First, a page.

Saturn rings are the defining feature of the most easy to recognize planet in our solar system. But NASA scientists believe that it will not be there for long. The rings will disappear soon.
While you may struggle to identify some planets in our solar system purely by their picture, you will definitely not face the same problem with Saturn due to its beautiful rings. But shockingly, NASA scientists believe that the Saturn rings will not be here forever. In fact, amazingly, Saturn rings are being destroyed right now at this very moment! It is hard to imagine Saturn without its characteristic rings surrounding it, but it appears that is where the planet is headed for. And this will happen due to a strange phenomenon called the ‘ring rain’. Read on to find out what it is and when exactly will Saturn rings will be lost forever.
Ring rain to cause Saturn rings’ demise
The destruction of Saturn rings has been an ongoing process spanning millions of years and is not a new development. The rings are made up of icy particles, rocks and dust which orbit around the planet being captured by its gravitational pull, much like satellites and moons do. But every time a meteorite, even as small as a pebble, hits the ring, it disturbs the dusty pieces of the ring matter and adds electric charge to them. The same is also caused by a geomagnetic storm generated by the Sun. The charged ring matter gets attracted by Saturn’s electromagnetic fields, gets pulled in and the planet vaporizes the particles in its cloudy atmosphere. This is called ring rain, astronomers who talked to The Atlantic revealed.
Many scientists from space agencies all over the world like NASA, ESA (European Space Agency) and JAXA (Japan’s space agency) believe that this ring rain will cause Saturn to lose the ring matter till nothing is left anymore. However, there is no need to worry about it happening in our lifetimes – it is not. Because, according to the predictions, Saturn will not be ring-less for at least 300 million years more. However, significantly, it will lose its core rings within a 100 million years.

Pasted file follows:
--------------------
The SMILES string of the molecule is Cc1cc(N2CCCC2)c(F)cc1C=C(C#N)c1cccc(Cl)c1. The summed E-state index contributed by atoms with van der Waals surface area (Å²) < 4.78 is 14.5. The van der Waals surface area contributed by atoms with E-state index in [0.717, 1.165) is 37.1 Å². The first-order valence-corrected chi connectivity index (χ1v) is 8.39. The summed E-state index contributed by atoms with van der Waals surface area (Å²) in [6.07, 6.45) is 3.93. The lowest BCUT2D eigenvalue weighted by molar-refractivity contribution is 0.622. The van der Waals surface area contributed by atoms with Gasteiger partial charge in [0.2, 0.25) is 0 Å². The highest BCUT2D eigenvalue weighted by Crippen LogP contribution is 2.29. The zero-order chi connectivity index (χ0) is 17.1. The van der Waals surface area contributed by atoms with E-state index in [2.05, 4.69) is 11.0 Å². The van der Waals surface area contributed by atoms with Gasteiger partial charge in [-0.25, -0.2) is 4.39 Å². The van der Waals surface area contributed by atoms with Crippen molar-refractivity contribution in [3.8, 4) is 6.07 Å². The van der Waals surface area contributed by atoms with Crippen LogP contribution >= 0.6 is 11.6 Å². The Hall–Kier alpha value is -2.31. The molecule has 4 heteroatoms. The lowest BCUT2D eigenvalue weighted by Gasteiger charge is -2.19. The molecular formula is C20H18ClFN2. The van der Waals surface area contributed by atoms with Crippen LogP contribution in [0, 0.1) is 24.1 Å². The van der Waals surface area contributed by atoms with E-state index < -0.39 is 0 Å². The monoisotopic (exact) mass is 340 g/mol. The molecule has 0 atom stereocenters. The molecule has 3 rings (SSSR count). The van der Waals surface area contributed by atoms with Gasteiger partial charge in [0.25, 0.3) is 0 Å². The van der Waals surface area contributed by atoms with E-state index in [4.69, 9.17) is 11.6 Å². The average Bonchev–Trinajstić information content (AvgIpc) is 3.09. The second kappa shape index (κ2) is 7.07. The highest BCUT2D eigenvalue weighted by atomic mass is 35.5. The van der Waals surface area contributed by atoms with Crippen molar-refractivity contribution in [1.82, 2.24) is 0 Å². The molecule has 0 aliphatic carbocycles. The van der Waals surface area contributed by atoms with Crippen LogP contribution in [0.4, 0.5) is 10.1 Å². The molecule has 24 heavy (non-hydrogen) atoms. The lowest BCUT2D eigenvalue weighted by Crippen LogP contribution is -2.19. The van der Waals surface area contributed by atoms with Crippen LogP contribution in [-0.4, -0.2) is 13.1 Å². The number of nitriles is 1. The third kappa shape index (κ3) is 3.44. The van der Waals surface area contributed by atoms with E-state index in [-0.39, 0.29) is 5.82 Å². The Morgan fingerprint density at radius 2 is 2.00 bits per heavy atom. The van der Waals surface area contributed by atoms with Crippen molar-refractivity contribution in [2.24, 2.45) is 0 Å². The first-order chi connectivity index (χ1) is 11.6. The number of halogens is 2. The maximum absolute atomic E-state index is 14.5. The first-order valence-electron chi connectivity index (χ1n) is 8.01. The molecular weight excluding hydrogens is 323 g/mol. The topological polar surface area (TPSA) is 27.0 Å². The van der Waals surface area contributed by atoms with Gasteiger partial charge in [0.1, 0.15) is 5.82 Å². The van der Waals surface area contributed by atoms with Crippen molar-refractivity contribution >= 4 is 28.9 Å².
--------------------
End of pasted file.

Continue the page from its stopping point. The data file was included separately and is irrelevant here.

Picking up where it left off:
Where did Saturn rings come from
Earlier, scientists believed that the rings of Saturn emerged with the planet itself, a time when the solar system was in its early stage of formation. This made sense as there would be a lot of particles and dust to help create these rings before everything settled down. However, two space missions by NASA have proved that the rings are much younger than earlier predicted – about 10 to 100 million years old.
The NASA spaceship Voyager was the first to send us the information about Saturn when it crossed the planet from an unprecedented closeness in the 1980s and revealed that the mass of the rings was not enough for it to have survived 4.6 billion years, as was predicted earlier. In 2017, NASA spacecraft Cassini was launched for the sole purpose of sending information about Saturn and its rings and its information corroborated with Voyager’s findings. This shockingly proved that when dinosaurs first began walking on Earth, Saturn did not have its rings!
The next question that came in was how did Saturn find enough material? While there is no consensus among scientists, the most popular theory is that the rings were formed when one of Saturn’s moons moved too close to the planet and was shredded to pieces.